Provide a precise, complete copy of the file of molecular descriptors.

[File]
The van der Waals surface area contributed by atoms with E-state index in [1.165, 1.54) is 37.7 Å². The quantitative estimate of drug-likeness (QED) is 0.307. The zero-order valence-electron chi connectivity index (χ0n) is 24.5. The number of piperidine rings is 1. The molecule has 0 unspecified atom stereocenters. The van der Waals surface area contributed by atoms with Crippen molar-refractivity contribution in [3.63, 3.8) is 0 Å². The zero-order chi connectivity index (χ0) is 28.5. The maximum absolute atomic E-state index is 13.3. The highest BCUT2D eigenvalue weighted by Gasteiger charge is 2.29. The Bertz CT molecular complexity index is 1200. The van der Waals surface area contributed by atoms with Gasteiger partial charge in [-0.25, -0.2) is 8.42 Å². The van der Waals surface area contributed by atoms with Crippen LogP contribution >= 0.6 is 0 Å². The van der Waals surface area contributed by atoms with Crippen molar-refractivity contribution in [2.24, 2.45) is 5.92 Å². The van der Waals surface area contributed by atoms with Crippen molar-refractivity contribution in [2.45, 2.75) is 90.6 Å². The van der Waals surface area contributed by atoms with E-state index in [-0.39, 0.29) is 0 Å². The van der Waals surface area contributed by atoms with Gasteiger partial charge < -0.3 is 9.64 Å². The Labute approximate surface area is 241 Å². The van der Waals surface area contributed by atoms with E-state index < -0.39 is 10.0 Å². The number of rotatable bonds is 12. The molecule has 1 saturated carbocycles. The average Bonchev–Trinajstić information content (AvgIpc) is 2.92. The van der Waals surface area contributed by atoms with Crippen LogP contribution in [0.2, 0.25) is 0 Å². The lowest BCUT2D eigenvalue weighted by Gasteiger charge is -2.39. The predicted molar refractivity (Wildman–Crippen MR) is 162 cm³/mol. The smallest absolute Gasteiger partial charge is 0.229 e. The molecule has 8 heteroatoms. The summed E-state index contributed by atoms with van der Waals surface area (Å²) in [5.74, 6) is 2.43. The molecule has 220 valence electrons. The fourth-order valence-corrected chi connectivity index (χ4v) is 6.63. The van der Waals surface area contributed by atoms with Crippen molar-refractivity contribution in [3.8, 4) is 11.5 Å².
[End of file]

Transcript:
The van der Waals surface area contributed by atoms with E-state index in [1.165, 1.54) is 37.7 Å². The quantitative estimate of drug-likeness (QED) is 0.307. The zero-order valence-electron chi connectivity index (χ0n) is 24.5. The number of piperidine rings is 1. The molecule has 0 unspecified atom stereocenters. The van der Waals surface area contributed by atoms with Crippen molar-refractivity contribution in [3.63, 3.8) is 0 Å². The zero-order chi connectivity index (χ0) is 28.5. The maximum absolute atomic E-state index is 13.3. The highest BCUT2D eigenvalue weighted by Gasteiger charge is 2.29. The Bertz CT molecular complexity index is 1200. The van der Waals surface area contributed by atoms with Gasteiger partial charge in [-0.25, -0.2) is 8.42 Å². The van der Waals surface area contributed by atoms with Crippen LogP contribution >= 0.6 is 0 Å². The van der Waals surface area contributed by atoms with Crippen molar-refractivity contribution in [2.24, 2.45) is 5.92 Å². The van der Waals surface area contributed by atoms with Crippen molar-refractivity contribution in [2.45, 2.75) is 90.6 Å². The van der Waals surface area contributed by atoms with E-state index in [-0.39, 0.29) is 0 Å². The van der Waals surface area contributed by atoms with Gasteiger partial charge < -0.3 is 9.64 Å². The Labute approximate surface area is 241 Å². The van der Waals surface area contributed by atoms with E-state index < -0.39 is 10.0 Å². The number of rotatable bonds is 12. The molecule has 1 saturated carbocycles. The average Bonchev–Trinajstić information content (AvgIpc) is 2.92. The van der Waals surface area contributed by atoms with Crippen LogP contribution in [0.2, 0.25) is 0 Å². The lowest BCUT2D eigenvalue weighted by Gasteiger charge is -2.39. The predicted molar refractivity (Wildman–Crippen MR) is 162 cm³/mol. The smallest absolute Gasteiger partial charge is 0.229 e. The molecule has 8 heteroatoms. The summed E-state index contributed by atoms with van der Waals surface area (Å²) in [5.74, 6) is 2.43. The molecule has 220 valence electrons. The fourth-order valence-corrected chi connectivity index (χ4v) is 6.63. The van der Waals surface area contributed by atoms with Crippen molar-refractivity contribution in [3.8, 4) is 11.5 Å².